TGF-beta failed to inhibit IL-4-mediated upregulation of the Th2 transcription factor GATA-3. Addition of IL-1 beta, IL-6, IL- ... Skin biopsies were obtained for differential gene expression and pathway enrichment analyses and intrinsic gene expression ... Nicotine acts on endothelial nicotinic acetylcholine receptors (nAChRs) to activate endothelial cells and to augment ... Polymorphisms in the transcription factor IFN regulatory factor 5 (IRF5) are strongly associated in human genetic studies with ...
more infohttps://med.stanford.edu/profiles/paul-utz

The transcription factor lymphoid enhancer factor 1 controls invariant natural killer T cell expansion and Th2-type effector...The transcription factor lymphoid enhancer factor 1 controls invariant natural killer T cell expansion and Th2-type effector...

LEF1 also directly augments expression of the effector fate-specifying transcription factor GATA3, thus promoting the ... A recent study revealed that activating transcription factor 2 family transcription factors (ATF2) can promote transcription ... 5 A). When compared with other transcription factors, LEF1 expression was proportional to GATA3 and PLZF and was largely ... T cell factor 1 initiates the T helper type 2 fate by inducing the transcription factor GATA-3 and repressing interferon-γ. Nat ...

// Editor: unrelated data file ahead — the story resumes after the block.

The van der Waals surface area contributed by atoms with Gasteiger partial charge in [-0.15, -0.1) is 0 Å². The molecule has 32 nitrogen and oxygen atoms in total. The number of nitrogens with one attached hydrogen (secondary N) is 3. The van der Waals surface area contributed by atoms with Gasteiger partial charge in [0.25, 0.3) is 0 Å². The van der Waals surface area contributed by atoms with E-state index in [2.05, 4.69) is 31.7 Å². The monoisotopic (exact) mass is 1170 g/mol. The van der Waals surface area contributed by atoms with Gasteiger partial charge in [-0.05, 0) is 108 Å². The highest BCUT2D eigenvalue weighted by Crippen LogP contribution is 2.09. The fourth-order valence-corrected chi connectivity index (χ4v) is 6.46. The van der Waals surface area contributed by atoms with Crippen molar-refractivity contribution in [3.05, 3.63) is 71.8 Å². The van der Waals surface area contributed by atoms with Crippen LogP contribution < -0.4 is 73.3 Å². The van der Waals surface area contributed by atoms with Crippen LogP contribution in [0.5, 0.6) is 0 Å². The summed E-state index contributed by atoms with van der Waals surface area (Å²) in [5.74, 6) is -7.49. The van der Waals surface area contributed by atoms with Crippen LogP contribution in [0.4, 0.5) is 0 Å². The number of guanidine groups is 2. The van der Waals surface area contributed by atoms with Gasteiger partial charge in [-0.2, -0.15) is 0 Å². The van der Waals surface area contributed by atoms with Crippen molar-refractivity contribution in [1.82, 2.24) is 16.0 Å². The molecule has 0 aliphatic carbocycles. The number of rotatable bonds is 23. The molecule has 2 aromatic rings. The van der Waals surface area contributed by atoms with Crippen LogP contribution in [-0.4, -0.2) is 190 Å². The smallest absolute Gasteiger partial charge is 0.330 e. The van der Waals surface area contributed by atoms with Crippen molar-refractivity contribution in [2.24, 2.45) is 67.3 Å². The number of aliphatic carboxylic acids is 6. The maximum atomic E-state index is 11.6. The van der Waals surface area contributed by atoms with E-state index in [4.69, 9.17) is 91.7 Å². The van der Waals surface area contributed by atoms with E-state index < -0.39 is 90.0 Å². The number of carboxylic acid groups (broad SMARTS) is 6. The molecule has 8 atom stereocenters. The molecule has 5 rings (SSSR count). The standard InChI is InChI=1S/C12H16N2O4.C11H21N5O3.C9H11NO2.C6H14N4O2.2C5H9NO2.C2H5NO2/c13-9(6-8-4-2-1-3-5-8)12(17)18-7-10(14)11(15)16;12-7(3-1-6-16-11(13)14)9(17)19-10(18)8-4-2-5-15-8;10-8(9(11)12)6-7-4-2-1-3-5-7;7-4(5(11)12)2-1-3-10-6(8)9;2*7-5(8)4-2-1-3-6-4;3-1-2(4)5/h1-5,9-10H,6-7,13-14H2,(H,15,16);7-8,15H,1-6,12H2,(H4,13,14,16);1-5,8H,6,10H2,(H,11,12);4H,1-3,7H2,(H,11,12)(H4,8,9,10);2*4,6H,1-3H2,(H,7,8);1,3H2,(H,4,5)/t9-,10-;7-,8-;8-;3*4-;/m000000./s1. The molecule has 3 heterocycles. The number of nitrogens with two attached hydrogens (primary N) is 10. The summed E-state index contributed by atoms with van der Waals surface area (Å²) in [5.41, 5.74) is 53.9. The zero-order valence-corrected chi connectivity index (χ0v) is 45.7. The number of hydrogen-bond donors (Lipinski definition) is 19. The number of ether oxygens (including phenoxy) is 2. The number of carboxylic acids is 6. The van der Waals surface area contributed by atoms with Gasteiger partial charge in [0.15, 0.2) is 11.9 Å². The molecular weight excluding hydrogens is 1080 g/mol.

more infohttp://jem.rupress.org/content/early/2015/04/14/jem.20141849

Frontiers | Mucosal Immunity and Protective Efficacy of Intranasal Inactivated Influenza Vaccine Is Improved by Chitosan...Frontiers | Mucosal Immunity and Protective Efficacy of Intranasal Inactivated Influenza Vaccine Is Improved by Chitosan...

The expression of (A) Th2 transcription factor GATA-3 and (B) Th1 transcription factor T-bet in peripheral blood mononuclear ... sites by augmenting secretary IgA, systemic IgG, and T cell responses against highly variant IAVs. This augmented virus- ... The expression of Th2-specific transcription factor GATA-3 mRNA in PBMCs of pigs at DPV 35/DPC 0 was 4- and 1.5-fold higher in ... The expression of Th2 transcription factor GATA-3 mRNA was not increased in TBLN (Figure 9F). ...
more infohttps://www.frontiersin.org/articles/10.3389/fimmu.2018.00934/full

NIOSHTIC-2 Search Results - Full ViewNIOSHTIC-2 Search Results - Full View